According to the Guardian this morning, on the subject of UKIP’s gains in local elections yesterday, Labour’s Hilary Benn tells the BBC that:
Hilary Benn, the shadow communities secretary, played down the Ukip threat. He told the BBC: “It is a protest party and not a party of government. Its economic policy does not add up.”
Meanwhile, the same paper reports:
Professor John Curtice of Strathclyde University said Ukip had achieved a “remarkable performance”. In a briefing paper for the Political Studies Association on the local elections, he said Ukip presents the most serious threat by a fourth political force in England since the second world war.
Now it might, as the Tories suggested recently, be that fruitcake party everyone fears. Certainly, its selection procedures seem to have been found rather wanting (more here), leading many of us to feel that “fruitcake” is exactly the right metaphor for a grouping whose ingredients are so very mixed.
But I think when Hilary Benn says what he says, and especially when he argues its economic policy does not add up, he is being about as lackadaisical as he could be on the threat that UKIP poses to the allegedly “non-fruitcake” parties.
Let’s just summarise what’s happened under the reign of these non-fruitcakes: we discover that bankers, MPs, police officers, journalists, celebrity sex-abusers and a whole host of other citizens have been allowed to continue for decades doing their stuff, in what most of us consider entirely unfair and even immoral ways.
These non-fruitcake regimes have allowed such things to continue happening unchecked: most stones appear to have been left unturned from Thatcher’s days onwards. What’s more, in a complex society where technocratic experts hold the reins, they have failed the needs of ordinary people mightily. Billions of pounds-worth of dosh has been transferred from civil society to bankers, from taxpayers to MPs, from people who struggle to get to the end of the month to people who take bribes, and from licence-payers to famous people who sexually assault under-age boys and girls during decades.
And now it would seem that any present or future governments of the non-fruitcakes will continue to force ordinary people to pay for the awful consequences of the acts of the inefficient powerful. Is it hardly surprising, then, that voters should want to protest?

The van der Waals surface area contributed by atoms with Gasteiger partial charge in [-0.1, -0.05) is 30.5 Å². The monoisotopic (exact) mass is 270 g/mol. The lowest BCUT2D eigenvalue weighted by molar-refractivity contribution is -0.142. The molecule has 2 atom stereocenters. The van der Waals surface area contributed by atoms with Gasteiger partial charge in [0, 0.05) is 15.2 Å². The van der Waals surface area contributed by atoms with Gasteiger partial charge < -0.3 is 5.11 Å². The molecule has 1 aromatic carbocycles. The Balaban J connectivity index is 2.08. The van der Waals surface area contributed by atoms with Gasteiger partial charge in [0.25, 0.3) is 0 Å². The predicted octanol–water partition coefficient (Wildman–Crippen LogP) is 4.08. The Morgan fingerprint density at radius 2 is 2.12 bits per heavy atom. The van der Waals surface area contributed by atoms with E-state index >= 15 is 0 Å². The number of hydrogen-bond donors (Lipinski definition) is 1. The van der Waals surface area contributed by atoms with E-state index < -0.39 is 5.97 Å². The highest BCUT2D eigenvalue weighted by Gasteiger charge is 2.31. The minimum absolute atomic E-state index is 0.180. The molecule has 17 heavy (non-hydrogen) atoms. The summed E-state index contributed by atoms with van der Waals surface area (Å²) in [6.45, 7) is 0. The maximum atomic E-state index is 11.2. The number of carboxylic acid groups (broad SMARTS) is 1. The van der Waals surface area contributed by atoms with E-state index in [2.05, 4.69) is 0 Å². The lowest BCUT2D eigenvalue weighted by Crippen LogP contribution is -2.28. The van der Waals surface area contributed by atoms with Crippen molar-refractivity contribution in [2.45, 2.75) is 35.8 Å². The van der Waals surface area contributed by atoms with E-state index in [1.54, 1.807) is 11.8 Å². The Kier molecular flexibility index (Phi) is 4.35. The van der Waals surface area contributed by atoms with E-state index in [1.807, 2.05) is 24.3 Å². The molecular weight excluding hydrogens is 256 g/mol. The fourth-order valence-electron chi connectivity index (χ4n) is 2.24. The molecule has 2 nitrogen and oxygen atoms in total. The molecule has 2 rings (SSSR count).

So maybe Benn is right when he says UKIP is a protest party. But if he considers this to be “merely a protest party” sort of message, then he and his fellow MPs have got it really wrong. To date, we’ve seen little organised protest on the streets of England, or the UK more widely. We’re not like the Spanish or Greeks – we’re not, yet, at the edge of the abyss. But when Little Englanders change their voting patterns so consistently and so radically, surely professional “non-fruitcake” politicians should be sitting up and paying attention, rather than casually comforting themselves with the idea that UKIP’s idea of an economic environment doesn’t currently add up.
The real issue being, of course: whose does?
UKIP will continue to make mincemeat of our body politic, if politicians of the calibre of Benn continue to choose to defend themselves via a naked appeal to technocracy. Technocracy has failed us disgracefully: it’s bloody time to protest about the implications! And if the Tories, Labour and Lib Dems cannot see this for what it actually is, then UKIP will not only make mincemeat of the body politic, it will be able to do so without having to convincingly add up the economic numbers beforehand.
Not that this would make them necessarily ineligible to govern in Westminster. Right, my non-fruitcake friends?
Update to this post: final results for yesterday’s elections have come my way concisely via Twitter just now. As follows:
RT @Tom_Waterhouse Final seat tally: Con 1,116 (-335), Lab 538 (+291), Lib 353 (-123), UKIP 147 (+139), others 208 (+28) #vote2013